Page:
Sun, Oct 17, 2021
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Next Government needs to prioritise children’s rights

By Tanya Ward, chief executive, Children's Rights Alliance

CHILD and family homelessness must be the number one priority for the next Government.

Last week, the Children’s Rights Alliance published its Report Card 2020. This grades the Government’s performance on children’s rights in key areas such as housing, health, education, poverty, equality, early years and education.

Addressing child and family homelessness must be an urgent priority for the next Government. Children now make up the largest population in homelessness, with child homelessness rising by a staggering 400 percent between 2014 and 2019.

The outgoing Government consistently failed in this area, with the grade on this issue fluctuating from an E to an F over the past four years – the lowest grades awarded to any of the areas assessed.

What we have witnessed since 2016 has been a grave social injustice. We are now facing a homelessness crisis that is depriving thousands of children of a decent childhood. The next Government must acknowledge this crisis for what it is and commit to build, to legislate and to plan with children and families in mind.

In the 2020 Report Card, the Government is awarded an overall ‘C+’ grade for its performance on children’s rights issues over the past 12 months – up from a ‘C’ in 2019. The improved grade is due to the Government reaching its commitments across a number of key areas:

• Educational Disadvantage: rising from a ‘C’ grade in 2019 to ‘C+’ in 2020; 

• Primary Care: rising from ‘C+’ in 2019 to ‘B’ in 2020;

• Subsidised and School-Age Childcare: rising from ‘C+’ in 2019 to ‘B’ in 2020; and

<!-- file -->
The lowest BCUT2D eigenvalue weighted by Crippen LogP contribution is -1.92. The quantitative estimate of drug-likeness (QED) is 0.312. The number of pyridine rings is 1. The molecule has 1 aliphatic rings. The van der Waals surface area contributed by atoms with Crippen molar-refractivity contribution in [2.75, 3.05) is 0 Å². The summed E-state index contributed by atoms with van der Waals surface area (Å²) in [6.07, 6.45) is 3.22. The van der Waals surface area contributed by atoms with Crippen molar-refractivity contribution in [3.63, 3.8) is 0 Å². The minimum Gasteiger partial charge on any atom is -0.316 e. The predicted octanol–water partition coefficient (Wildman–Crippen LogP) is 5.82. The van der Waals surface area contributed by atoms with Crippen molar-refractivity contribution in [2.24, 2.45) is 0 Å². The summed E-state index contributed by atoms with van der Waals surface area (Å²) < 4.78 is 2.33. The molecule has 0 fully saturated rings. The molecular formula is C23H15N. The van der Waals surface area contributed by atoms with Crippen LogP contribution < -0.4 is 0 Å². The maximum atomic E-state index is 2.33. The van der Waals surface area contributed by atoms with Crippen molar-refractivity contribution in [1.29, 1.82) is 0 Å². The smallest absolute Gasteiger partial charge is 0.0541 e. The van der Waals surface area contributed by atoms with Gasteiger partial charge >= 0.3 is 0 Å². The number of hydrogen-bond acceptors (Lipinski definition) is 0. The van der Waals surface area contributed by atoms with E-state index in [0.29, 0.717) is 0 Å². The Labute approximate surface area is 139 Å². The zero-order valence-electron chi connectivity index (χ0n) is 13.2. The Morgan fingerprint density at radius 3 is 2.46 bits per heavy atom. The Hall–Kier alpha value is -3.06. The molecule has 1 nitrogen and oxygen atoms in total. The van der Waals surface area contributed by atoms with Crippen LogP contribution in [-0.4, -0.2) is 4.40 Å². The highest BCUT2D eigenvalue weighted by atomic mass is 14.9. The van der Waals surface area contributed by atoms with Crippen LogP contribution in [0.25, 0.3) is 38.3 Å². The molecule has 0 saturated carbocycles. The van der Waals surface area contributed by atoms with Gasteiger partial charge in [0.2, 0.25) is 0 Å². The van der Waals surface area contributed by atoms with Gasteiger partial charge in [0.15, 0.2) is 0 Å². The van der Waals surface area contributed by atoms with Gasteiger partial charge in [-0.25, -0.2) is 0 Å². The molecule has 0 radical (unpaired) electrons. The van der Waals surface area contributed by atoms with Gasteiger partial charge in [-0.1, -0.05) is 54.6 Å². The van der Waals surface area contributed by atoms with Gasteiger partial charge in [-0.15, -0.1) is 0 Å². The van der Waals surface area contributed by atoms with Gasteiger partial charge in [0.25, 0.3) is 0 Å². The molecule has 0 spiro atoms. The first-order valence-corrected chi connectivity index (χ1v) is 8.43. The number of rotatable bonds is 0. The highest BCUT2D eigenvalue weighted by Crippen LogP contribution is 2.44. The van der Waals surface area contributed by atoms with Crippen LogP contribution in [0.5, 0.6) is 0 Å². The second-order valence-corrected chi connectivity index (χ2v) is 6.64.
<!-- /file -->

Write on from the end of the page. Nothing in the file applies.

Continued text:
• Refugee and Asylum-Seeking Children: rising from a ‘C ’ grade in 2019 to ‘C+’ in 2020.

Over the past 12 months, we have seen some positive changes for children and young people. Budget 2020 went some way towards addressing the scale of child poverty we have in Ireland by extending the hot school meals programme. It also included a welcome commitment to trial a Free School Books Programme. Another positive development in the past year was the commencement of the new National Childcare Scheme.

Much more work is needed to guarantee that every child in Ireland grows up healthily, happily and safely. Back to school costs continue to be a barrier to education for many children. Ireland has the third highest childcare costs in Europe with serious problems in staff pay and retention. The new Government must continue to invest heavily in this area.

We are calling on the next Government to make childcare more affordable for parents by increasing investment and introducing price caps on fees. We also want to see free childcare introduced for lone parents.

While there has been some improvement for refugee and asylum-seeking children, the reliance on inappropriate emergency accommodation is unacceptable and must stop. The Government must avoid institutional settings and invest in good quality, own-door accommodation in local communities.

The incoming Government needs to appoint HIQA to inspect refugee accommodation. The Government has produced new national standards for refugee reception accommodation and if they are implemented effectively, we could end direct provision as we know it.

As well as child and family homelessness, the 2020 Report Card highlighted two other key areas in need of improvement: mental health and the rights of Traveller and Roma children. The outgoing Government has also recorded a poor performance year after year on commitments to Traveller and Roma children. That issue receives a ‘D’ grade this year.

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